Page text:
Among this week’s strangest “rush to judgment” moments is a blog suggesting that social TV has already begun to founder.
The “evidence”: a trending chart from Topsy Labs, which tracks a downward slide in the number of references to #socialtv, from nearly 1,000 on February 26 to barely 100 on March 16. In between there was a small spike in mentions, presumably during South by Southwest week or coinciding with a New York conference about social media - both of which included dialogues on the topic of social TV.
As a researcher, I know better than to focus on any short-term, narrow data point to jump to a conclusion. I also recognize the reality that metadata today, such as the analyses of Twitter and Facebook “mentions” used in the Topsy Labs report, are important tools to identify moods and directions amongst consumer and B2B audiences. And I certainly acknowledge a blogger’s right to opine based on the appealing data glut - no matter its soundness.
The aberrational downtrend in “social TV” references just struck me as a routine factor in the rapid-cycling social media environment. The recent slide proves that talk (or texting) about a topic surges for any variety of reasons after which we get tired of it for a while.
My reason for trying to figure out the “faddiness” factor stems from my own current preparation of several reports about social TV. I am awed by the amount of effort to spawn this long-awaited version of interactive TV by MSOs, networks, program producers, advertisers, social TV aggregators and consumer electronics manufacturers and electronics makers. Yes, social TV apps have been under development for several years, with this latest incarnation often taking a second-screen twist.
Indeed, that Feb. 26 peak in Topsy Labs’ social TV report coincided with the Academy Awards telecast, which generated 3.8 million simultaneous online comments from 966,000 viewsers. (”Viewsers” is a neologism for interactive viewing users.) That staggering example of social TV engagement, by the way, paled against February’s other two big social TV events: the Grammy telecast with 13 million “social media comments” and Super Bowl XLV’s 12.2 million comments from 5.4 million people, according to BlueFin Labs’ tally.
Moreover, during the past week, Trendrr’s monitor of social TV engagement demonstrated the continuing appeal of social TV, based on viewer involvement, not just industry discussion of the topic. Tracking TV programs that generated the most simultaneous social chatter, Trendrr identified that five of cable’s top 10 shows and three of broadcasting top 10 chatter-generators were NCAA March Madness basketball games. (For what it’s worth, AMC’s The Walking Dead triggered the week’s most social TV activity, with nearly a half-million Tweets, posts, check-ins and other actions.)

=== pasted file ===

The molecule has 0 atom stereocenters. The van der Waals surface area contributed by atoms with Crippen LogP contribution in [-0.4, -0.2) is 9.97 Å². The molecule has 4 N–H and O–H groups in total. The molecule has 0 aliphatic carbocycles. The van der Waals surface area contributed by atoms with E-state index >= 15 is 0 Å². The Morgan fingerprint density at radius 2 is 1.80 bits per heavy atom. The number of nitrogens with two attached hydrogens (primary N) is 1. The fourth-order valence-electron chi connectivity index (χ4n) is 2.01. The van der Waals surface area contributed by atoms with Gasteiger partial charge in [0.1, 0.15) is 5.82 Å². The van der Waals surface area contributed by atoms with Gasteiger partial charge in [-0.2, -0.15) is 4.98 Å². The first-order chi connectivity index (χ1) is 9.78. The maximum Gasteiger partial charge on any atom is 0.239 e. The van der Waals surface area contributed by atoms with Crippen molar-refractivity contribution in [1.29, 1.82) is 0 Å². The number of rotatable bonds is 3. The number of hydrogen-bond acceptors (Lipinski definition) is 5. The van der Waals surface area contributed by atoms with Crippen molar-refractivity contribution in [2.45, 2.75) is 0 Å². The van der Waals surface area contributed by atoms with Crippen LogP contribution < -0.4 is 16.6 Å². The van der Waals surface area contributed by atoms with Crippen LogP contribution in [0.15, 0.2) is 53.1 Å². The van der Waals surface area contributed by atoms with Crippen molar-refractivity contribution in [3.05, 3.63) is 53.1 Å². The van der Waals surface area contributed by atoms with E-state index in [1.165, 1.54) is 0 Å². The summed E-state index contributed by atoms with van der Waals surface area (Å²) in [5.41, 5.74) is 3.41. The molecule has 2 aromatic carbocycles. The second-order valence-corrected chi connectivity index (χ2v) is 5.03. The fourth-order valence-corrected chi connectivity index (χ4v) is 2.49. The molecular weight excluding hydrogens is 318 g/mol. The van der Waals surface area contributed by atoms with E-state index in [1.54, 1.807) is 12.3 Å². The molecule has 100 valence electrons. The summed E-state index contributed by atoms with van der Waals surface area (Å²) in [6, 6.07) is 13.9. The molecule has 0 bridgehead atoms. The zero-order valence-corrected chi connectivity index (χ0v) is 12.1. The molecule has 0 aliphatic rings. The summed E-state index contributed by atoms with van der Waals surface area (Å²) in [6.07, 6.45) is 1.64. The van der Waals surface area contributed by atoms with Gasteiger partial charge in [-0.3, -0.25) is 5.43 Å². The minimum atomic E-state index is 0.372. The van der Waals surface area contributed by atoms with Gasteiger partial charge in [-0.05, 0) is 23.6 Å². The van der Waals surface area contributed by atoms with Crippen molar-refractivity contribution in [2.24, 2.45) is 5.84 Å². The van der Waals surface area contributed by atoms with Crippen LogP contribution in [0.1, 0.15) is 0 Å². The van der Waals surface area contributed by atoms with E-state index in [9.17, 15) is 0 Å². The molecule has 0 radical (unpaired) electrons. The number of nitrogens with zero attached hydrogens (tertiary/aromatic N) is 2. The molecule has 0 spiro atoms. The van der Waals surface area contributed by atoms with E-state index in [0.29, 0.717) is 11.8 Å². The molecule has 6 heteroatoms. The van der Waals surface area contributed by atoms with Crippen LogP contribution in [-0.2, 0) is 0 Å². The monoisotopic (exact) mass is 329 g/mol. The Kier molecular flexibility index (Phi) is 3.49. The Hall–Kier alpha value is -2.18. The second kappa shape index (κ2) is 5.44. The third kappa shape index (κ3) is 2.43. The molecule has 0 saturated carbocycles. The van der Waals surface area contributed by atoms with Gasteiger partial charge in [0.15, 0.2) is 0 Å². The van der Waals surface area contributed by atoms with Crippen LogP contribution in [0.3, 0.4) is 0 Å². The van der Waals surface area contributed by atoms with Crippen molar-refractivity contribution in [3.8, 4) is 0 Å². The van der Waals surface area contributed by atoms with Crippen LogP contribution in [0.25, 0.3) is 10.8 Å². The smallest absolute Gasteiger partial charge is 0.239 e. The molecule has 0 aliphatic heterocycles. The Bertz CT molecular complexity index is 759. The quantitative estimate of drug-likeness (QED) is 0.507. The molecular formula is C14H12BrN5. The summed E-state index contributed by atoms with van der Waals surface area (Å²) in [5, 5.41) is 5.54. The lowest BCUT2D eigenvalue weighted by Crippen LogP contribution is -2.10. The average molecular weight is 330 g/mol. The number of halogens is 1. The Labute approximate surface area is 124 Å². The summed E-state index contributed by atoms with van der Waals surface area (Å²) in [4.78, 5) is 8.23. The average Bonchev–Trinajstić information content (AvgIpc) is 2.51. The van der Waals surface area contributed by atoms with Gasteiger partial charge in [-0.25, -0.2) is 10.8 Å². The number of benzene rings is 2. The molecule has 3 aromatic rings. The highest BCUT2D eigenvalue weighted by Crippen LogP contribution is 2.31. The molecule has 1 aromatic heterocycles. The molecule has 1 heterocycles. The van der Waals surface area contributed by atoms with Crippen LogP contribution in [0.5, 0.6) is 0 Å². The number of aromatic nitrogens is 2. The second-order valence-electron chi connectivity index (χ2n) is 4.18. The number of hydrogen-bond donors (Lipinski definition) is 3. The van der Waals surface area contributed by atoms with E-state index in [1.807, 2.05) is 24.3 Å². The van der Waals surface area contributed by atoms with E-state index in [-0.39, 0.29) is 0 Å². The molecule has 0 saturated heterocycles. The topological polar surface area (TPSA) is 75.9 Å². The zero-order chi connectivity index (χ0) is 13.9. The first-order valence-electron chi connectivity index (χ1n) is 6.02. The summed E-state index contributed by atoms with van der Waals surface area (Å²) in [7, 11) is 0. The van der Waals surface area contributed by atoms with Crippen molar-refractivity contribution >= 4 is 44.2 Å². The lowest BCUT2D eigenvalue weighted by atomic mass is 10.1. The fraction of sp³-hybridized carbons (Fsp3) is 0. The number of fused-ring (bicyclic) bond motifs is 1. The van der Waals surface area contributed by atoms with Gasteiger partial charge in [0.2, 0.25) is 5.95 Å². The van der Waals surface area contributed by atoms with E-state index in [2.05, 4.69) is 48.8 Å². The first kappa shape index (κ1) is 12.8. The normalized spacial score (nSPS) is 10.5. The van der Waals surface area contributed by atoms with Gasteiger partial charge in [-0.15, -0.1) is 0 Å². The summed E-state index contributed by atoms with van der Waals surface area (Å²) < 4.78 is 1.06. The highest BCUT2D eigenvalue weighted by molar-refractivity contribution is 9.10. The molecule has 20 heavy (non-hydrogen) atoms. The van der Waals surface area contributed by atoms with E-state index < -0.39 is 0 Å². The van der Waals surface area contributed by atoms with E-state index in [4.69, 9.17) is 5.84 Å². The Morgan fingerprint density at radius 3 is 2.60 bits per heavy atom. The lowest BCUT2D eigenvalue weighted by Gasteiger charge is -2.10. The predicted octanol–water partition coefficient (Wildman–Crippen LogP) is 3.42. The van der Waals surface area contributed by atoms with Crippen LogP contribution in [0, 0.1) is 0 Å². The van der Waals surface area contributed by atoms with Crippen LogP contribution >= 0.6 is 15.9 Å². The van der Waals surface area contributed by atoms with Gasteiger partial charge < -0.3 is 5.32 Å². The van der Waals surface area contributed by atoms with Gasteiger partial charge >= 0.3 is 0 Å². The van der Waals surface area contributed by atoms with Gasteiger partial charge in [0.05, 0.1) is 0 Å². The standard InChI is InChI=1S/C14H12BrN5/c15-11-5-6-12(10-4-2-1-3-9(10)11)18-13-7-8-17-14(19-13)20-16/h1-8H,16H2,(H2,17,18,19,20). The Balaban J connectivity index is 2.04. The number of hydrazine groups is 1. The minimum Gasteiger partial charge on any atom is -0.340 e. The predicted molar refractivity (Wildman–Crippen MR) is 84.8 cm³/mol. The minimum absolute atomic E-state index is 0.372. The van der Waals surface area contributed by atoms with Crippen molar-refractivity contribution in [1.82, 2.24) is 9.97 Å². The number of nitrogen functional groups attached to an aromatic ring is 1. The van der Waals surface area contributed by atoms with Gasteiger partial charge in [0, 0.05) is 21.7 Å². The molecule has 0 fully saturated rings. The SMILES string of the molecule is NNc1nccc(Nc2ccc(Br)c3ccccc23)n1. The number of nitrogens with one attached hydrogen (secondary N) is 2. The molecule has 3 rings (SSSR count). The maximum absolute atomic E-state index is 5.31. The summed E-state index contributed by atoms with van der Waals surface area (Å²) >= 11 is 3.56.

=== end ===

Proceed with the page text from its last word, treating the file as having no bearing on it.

Trendrr’s tiny slice of research happens to underscore a perception that Todd Walker, senior vice president of product management at Comcast Cable, expressed. He oversees the MSO’s social TV initiatives and told me that some programming “lends itself to interactivity, with voting, polls, trivia and additional information and other programming does not.” He also acknowledged that some programmers prefer “to allow social interactivity on the primary television screen, interacting with the remote control, while others are placing their efforts on second-screen experiences for laptops, tablets and smart phones. We want to allow flexibility for programmers to reach our customers and interact with them in the best way possible, which may be different for various programmers.”
Walker’s points emphasize the real, ongoing dynamic in the social TV category today. Shawn Cunningham, chief marketing officer and co-founder of yap.TV Inc. told me that users who are experienced in turning to their tablets and smartphones favor the two-screen format because they “prefer not to pollute the first screen with social TV content.”
“They like 1080p on the first screen and expect the second screen to be used for interactivity,” Cunningham said. “Our experience has been that consumers prefer the second-screen companion experience and prefer their first screen for the full HD experience.”
On the other hand, my contacts at Sony, Panasonic and LG Electronics, among others, all believe that the social TV evolution will focus on the big flat-panel TV, although all acknowledge a role for second-screen engagement. Again, their work reemphasizes that social TV is hardly in decline, even though fewer people may have been chattering about it during a short period.
During my recent social TV research, one of the most obvious yet insightful remarks about the current social TV dynamic came from Mike Abary, who oversees social TV ventures as senior vice president-business development at Sony Electronics Inc.
“Everyone is taking their own stab at how to come up with their own solution,” Abary said.
His words reminded me how confusingly competitive social TV is right now and also that just because a topic is not trending this week does not mean that it isn’t important or vital.
Except to people who believe that things are ONLY important if they have immediate buzz.
Gary Arlen is president of Arlen Communications LLC in Bethesda, Md., and a long-time interactive TV enthusiast. Reach him at GArlen@ArlenCom.com
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